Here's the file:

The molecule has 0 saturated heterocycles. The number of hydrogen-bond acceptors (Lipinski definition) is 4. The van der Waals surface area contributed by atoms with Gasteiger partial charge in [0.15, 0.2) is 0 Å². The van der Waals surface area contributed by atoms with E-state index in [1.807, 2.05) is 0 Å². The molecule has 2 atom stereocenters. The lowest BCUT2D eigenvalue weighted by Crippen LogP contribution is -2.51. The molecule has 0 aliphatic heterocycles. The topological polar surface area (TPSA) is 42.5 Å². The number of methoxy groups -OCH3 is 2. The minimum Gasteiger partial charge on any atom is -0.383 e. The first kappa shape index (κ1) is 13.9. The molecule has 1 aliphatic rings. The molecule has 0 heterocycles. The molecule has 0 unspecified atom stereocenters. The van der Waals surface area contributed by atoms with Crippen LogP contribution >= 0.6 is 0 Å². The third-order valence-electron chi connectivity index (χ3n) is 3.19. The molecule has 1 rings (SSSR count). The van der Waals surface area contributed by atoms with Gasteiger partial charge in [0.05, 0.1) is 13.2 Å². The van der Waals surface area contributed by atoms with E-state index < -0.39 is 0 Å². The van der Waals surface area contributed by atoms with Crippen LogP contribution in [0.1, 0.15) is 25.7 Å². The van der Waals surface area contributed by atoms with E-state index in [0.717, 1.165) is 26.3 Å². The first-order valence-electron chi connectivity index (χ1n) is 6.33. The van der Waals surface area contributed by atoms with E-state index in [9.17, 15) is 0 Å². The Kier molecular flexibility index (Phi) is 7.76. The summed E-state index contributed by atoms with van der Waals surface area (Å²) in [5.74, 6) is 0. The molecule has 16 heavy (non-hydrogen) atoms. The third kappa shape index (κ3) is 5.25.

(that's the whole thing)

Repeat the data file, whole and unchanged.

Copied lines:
The molecule has 0 saturated heterocycles. The number of hydrogen-bond acceptors (Lipinski definition) is 4. The van der Waals surface area contributed by atoms with Gasteiger partial charge in [0.15, 0.2) is 0 Å². The van der Waals surface area contributed by atoms with E-state index in [1.807, 2.05) is 0 Å². The molecule has 2 atom stereocenters. The lowest BCUT2D eigenvalue weighted by Crippen LogP contribution is -2.51. The molecule has 0 aliphatic heterocycles. The topological polar surface area (TPSA) is 42.5 Å². The number of methoxy groups -OCH3 is 2. The minimum Gasteiger partial charge on any atom is -0.383 e. The first kappa shape index (κ1) is 13.9. The molecule has 1 aliphatic rings. The molecule has 0 heterocycles. The molecule has 0 unspecified atom stereocenters. The van der Waals surface area contributed by atoms with Crippen LogP contribution >= 0.6 is 0 Å². The third-order valence-electron chi connectivity index (χ3n) is 3.19. The molecule has 1 rings (SSSR count). The van der Waals surface area contributed by atoms with Gasteiger partial charge in [0.05, 0.1) is 13.2 Å². The van der Waals surface area contributed by atoms with E-state index < -0.39 is 0 Å². The van der Waals surface area contributed by atoms with Crippen LogP contribution in [0.1, 0.15) is 25.7 Å². The van der Waals surface area contributed by atoms with E-state index in [0.717, 1.165) is 26.3 Å². The first-order valence-electron chi connectivity index (χ1n) is 6.33. The van der Waals surface area contributed by atoms with E-state index in [9.17, 15) is 0 Å². The Kier molecular flexibility index (Phi) is 7.76. The summed E-state index contributed by atoms with van der Waals surface area (Å²) in [5.74, 6) is 0. The molecule has 16 heavy (non-hydrogen) atoms. The third kappa shape index (κ3) is 5.25.